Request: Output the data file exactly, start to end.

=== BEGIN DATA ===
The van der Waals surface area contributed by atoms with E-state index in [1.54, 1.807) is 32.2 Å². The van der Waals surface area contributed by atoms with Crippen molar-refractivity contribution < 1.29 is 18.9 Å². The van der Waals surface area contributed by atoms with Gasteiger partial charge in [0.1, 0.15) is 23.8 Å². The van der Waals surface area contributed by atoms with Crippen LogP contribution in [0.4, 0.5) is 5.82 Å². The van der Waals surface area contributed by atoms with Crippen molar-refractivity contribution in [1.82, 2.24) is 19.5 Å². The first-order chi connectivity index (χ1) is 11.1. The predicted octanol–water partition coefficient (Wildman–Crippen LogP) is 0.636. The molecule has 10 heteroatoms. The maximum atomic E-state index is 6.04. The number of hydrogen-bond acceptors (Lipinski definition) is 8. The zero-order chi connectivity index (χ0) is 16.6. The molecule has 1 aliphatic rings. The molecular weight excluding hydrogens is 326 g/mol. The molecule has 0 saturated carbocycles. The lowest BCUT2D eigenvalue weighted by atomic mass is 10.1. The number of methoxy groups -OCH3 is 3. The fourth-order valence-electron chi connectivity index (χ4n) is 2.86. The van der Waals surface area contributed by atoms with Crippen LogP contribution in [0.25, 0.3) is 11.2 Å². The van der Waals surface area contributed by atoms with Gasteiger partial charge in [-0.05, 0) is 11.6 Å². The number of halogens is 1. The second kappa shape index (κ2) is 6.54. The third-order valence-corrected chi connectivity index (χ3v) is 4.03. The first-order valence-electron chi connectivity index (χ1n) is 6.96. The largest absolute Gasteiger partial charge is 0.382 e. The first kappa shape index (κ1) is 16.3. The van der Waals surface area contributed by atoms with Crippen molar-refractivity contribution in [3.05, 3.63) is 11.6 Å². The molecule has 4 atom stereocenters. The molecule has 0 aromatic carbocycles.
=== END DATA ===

The van der Waals surface area contributed by atoms with E-state index in [1.54, 1.807) is 32.2 Å². The van der Waals surface area contributed by atoms with Crippen molar-refractivity contribution < 1.29 is 18.9 Å². The van der Waals surface area contributed by atoms with Gasteiger partial charge in [0.1, 0.15) is 23.8 Å². The van der Waals surface area contributed by atoms with Crippen LogP contribution in [0.4, 0.5) is 5.82 Å². The van der Waals surface area contributed by atoms with Crippen molar-refractivity contribution in [1.82, 2.24) is 19.5 Å². The first-order chi connectivity index (χ1) is 11.1. The predicted octanol–water partition coefficient (Wildman–Crippen LogP) is 0.636. The molecule has 10 heteroatoms. The maximum atomic E-state index is 6.04. The number of hydrogen-bond acceptors (Lipinski definition) is 8. The zero-order chi connectivity index (χ0) is 16.6. The molecule has 1 aliphatic rings. The molecular weight excluding hydrogens is 326 g/mol. The molecule has 0 saturated carbocycles. The lowest BCUT2D eigenvalue weighted by atomic mass is 10.1. The number of methoxy groups -OCH3 is 3. The fourth-order valence-electron chi connectivity index (χ4n) is 2.86. The van der Waals surface area contributed by atoms with Crippen LogP contribution in [0.25, 0.3) is 11.2 Å². The van der Waals surface area contributed by atoms with Gasteiger partial charge in [-0.05, 0) is 11.6 Å². The number of halogens is 1. The second kappa shape index (κ2) is 6.54. The third-order valence-corrected chi connectivity index (χ3v) is 4.03. The first-order valence-electron chi connectivity index (χ1n) is 6.96. The largest absolute Gasteiger partial charge is 0.382 e. The first kappa shape index (κ1) is 16.3. The van der Waals surface area contributed by atoms with Crippen molar-refractivity contribution in [3.05, 3.63) is 11.6 Å². The molecule has 4 atom stereocenters. The molecule has 0 aromatic carbocycles.